“Accountability breeds response-ability.” – Stephen R. Covey, author Seven Habits of Highly Effective People

To help people to understand the point of accountability, I’ve often used this phrase:

One Throat to Choke or One Hand to Shake

I said it in short form, in a recent meeting – just One Throat to Choke – when we talked about what happens when we lack accountability, let the ball drop and then blame each other. One of the executives said he preferred ‘one hand to shake’ and the whole room started laughing.

As we discussed it, it was clear that that many people think of accountability as a consequence or a negative – as one throat to choke.

But in reality, there’s also a positive side to accountability: people know that they own something and then get a sense of satisfaction when it’s been achieved. One hand to shake.

Or, as someone said, one back to pat.

The most important thing is that, no matter what, accountability must be clear in an organization or on a project so that people know who the point person is. Ideally, we then get the opportunity to shake one hand – or many – because when one person truly has a sense of ownership the whole team gets a chance to win.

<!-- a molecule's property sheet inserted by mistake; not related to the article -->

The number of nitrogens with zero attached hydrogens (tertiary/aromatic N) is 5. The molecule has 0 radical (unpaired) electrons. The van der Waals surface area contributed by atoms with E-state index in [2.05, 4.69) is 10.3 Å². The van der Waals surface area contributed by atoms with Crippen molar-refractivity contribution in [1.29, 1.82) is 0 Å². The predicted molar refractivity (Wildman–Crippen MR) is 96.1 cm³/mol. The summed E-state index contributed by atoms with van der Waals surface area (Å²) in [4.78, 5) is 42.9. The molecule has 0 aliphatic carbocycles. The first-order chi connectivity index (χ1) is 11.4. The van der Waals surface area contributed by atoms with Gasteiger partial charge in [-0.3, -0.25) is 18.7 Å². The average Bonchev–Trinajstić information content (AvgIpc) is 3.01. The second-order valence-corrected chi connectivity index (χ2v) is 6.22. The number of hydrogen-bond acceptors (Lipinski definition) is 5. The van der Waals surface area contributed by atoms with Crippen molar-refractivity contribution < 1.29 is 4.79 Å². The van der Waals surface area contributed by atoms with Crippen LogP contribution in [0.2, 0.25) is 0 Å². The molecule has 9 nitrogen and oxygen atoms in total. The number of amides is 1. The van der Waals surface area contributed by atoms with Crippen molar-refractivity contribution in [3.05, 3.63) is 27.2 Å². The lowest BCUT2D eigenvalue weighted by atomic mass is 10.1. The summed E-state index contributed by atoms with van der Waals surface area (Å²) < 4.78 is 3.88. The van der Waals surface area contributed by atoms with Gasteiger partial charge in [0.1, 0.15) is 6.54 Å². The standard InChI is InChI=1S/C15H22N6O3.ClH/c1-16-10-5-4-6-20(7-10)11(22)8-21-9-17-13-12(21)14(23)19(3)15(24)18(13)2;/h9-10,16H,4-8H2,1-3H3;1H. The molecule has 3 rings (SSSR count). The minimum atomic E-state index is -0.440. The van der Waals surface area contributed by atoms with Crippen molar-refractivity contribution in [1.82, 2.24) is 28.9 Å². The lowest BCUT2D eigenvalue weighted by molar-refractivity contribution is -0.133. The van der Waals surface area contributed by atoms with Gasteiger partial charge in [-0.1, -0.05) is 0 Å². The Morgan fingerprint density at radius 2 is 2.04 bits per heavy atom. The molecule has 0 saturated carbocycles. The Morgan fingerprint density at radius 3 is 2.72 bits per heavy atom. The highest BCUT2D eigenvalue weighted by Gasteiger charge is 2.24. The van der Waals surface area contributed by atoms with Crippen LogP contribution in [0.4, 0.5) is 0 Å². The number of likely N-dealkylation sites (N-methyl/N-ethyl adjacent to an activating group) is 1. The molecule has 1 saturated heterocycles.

“Hold everybody accountable? Ridiculous!” – Edwards Deming, mathematical physicist who inspired the rise of Japan’s economic post-war recovery.

The Challenge

  • Are you and your team clear about who is truly accountable for key KPIs, projects or processes?

Special thanks to John Shea, President, Power and Maintenance, Material Handling Services.